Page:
Many theorists who argue that individuals have a personal responsibility to reduce greenhouse gases (GHGs) tie the amount of GHGs that an individual is obligated to reduce to the amount that an individual releases, or what is often called a carbon footprint. The first section of this article argues that this approach produces standards that are too burdensome in some contexts. Section two argues that this approach produces standards of responsibility that are too lenient in other contexts and sketches an alternative account of personal responsibility that treats it as an obligation to take certain kinds of opportunities to reduce GHGs, regardless of how little or much gas an individual releases through her own actions. Section three argues that this alternative conception of personal responsibility is well positioned to rebut the Argument from Inconsequentialism, widely considered the most significant challenge to the assumption that individuals are capable of bearing a responsibility to reduce GHGs.
5. Environmental Ethics: Volume > 43 > Issue: 1
Nina Witoszek, Martin Lee Mueller The Ecological Ethics of Nordic Children’s Tales: From Pippi Longstocking to Greta Thunberg
abstract | view |  rights & permissions | cited by
For decades now, environmental philosophers from Arne Næss to Freya Mathews have dreamt of environmental ethics that “make things happen.” We contend such ethics can be found in Nordic children’s tales—those scriptures of moral guidance, and influential propellers of environmental action. In this essay we discuss the moral-imaginative worlds of fictitious in Nordic children’s tales, choosing some of the most canonical stories of the Nordics as our focal point. We argue the complex and often inconsistent philosophical mediations between human and more-than-human worlds as imagined by Astrid Lindgren, Selma Lagerlöf, Thorbjørn Egner, or Tove Jansson are as viable philosophical works as other, more systematic studies in environmental ethics. Further, we argue that places, or indeed larger geographical regions, animate the moral imagination of the characters who live there, suggesting there is a reciprocal and mutually enhancing relationship between dwelling, thinking, and acting, between being animated and becoming animateur. Indeed, we may speak of this animated and animating, cultural-ecological topos as part of a genuine Nordic Ecosphere. Coruscating in this ecosphere are the sparkles of ‘literary ecological ethics,’ which influence human actions, not as much through analysis, documentation, or argument as through world-making stories, images, and models of environmental heroines.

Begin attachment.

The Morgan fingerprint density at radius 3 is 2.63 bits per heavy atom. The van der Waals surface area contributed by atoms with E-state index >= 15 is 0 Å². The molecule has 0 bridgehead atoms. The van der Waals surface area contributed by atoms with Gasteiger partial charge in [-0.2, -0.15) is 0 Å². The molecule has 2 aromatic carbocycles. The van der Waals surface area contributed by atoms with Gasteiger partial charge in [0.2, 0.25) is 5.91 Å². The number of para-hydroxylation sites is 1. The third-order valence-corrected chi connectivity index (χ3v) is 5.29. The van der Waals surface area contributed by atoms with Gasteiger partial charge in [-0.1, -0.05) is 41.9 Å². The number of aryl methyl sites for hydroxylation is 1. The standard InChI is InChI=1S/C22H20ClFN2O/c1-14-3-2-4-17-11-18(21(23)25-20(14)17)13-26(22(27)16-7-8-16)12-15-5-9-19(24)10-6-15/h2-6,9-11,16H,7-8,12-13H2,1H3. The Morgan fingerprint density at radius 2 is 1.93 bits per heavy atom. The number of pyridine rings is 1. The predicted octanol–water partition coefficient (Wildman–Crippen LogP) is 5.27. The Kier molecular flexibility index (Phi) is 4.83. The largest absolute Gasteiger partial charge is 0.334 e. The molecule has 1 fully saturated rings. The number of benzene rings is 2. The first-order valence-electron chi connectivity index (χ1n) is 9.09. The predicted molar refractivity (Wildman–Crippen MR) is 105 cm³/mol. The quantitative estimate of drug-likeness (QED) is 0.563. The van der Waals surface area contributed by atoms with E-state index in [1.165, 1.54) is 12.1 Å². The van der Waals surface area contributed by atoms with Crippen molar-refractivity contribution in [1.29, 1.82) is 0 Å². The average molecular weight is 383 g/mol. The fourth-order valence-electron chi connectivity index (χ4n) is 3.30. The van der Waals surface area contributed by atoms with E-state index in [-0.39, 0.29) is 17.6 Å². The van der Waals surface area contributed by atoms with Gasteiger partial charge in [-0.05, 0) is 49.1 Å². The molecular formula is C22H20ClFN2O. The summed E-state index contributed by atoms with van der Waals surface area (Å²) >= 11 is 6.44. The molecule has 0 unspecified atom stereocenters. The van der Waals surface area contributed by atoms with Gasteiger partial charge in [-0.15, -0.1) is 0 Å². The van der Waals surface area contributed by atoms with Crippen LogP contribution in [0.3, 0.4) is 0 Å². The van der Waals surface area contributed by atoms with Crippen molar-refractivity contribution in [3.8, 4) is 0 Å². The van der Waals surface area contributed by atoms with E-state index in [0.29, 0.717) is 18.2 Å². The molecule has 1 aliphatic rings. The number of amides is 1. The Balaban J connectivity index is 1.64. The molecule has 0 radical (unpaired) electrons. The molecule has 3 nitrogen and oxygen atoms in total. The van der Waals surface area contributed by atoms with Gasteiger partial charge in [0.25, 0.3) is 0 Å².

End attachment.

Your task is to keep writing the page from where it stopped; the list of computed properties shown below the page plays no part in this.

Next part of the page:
book reviews
6. Environmental Ethics: Volume > 43 > Issue: 1
Jeremy Bendik-Keymer, Katherine Cassese Stephanie Wakefield. Anthropocene Back Loop: Experimentation in Unsafe Operating Space
view |  rights & permissions | cited by
7. Environmental Ethics: Volume > 43 > Issue: 1
C. Tyler DesRoches Partha Dasgupta: Time and the Generations: Population Ethics for a Diminishing Planet
view |  rights & permissions | cited by
8. Environmental Ethics: Volume > 43 > Issue: 1
Bjørn Kristensen Kelly Struthers Montford and Chloë Taylor, eds. Colonialism and Animality: Anti-Colonial Perspectives in Critical Animal Studies
view |  rights & permissions | cited by
9. Environmental Ethics: Volume > 43 > Issue: 1
Levi Tenen Akeel Bilgrami, ed. Nature and Value
view |  rights & permissions | cited by
10. Environmental Ethics: Volume > 43 > Issue: 1
John Wiens Jonathan A. Newman, Gary Varner, and Stefan Linquist. Defending Biodiversity: Environmental Science and Ethics
view |  rights & permissions | cited by